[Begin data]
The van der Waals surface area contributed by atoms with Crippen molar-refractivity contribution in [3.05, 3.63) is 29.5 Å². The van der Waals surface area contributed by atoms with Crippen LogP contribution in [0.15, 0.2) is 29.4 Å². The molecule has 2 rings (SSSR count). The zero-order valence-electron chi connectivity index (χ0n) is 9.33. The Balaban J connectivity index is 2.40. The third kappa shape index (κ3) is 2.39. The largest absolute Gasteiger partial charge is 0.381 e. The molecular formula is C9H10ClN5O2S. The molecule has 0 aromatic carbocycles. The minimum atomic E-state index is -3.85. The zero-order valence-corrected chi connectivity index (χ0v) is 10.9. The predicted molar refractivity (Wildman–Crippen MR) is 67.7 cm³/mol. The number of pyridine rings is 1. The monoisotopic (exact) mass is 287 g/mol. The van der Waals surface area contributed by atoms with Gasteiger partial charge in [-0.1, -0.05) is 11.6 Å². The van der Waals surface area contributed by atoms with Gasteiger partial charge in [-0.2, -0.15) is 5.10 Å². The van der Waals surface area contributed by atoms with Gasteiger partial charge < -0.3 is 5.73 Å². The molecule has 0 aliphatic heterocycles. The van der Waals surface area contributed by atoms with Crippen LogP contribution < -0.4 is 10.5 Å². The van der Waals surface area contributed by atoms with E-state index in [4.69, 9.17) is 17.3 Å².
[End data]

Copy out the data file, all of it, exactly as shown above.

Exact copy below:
The van der Waals surface area contributed by atoms with Crippen molar-refractivity contribution in [3.05, 3.63) is 29.5 Å². The van der Waals surface area contributed by atoms with Crippen LogP contribution in [0.15, 0.2) is 29.4 Å². The molecule has 2 rings (SSSR count). The zero-order valence-electron chi connectivity index (χ0n) is 9.33. The Balaban J connectivity index is 2.40. The third kappa shape index (κ3) is 2.39. The largest absolute Gasteiger partial charge is 0.381 e. The molecular formula is C9H10ClN5O2S. The molecule has 0 aromatic carbocycles. The minimum atomic E-state index is -3.85. The zero-order valence-corrected chi connectivity index (χ0v) is 10.9. The predicted molar refractivity (Wildman–Crippen MR) is 67.7 cm³/mol. The number of pyridine rings is 1. The monoisotopic (exact) mass is 287 g/mol. The van der Waals surface area contributed by atoms with Gasteiger partial charge in [-0.1, -0.05) is 11.6 Å². The van der Waals surface area contributed by atoms with Gasteiger partial charge in [-0.2, -0.15) is 5.10 Å². The van der Waals surface area contributed by atoms with Gasteiger partial charge < -0.3 is 5.73 Å². The molecule has 0 aliphatic heterocycles. The van der Waals surface area contributed by atoms with Crippen LogP contribution < -0.4 is 10.5 Å². The van der Waals surface area contributed by atoms with E-state index in [4.69, 9.17) is 17.3 Å².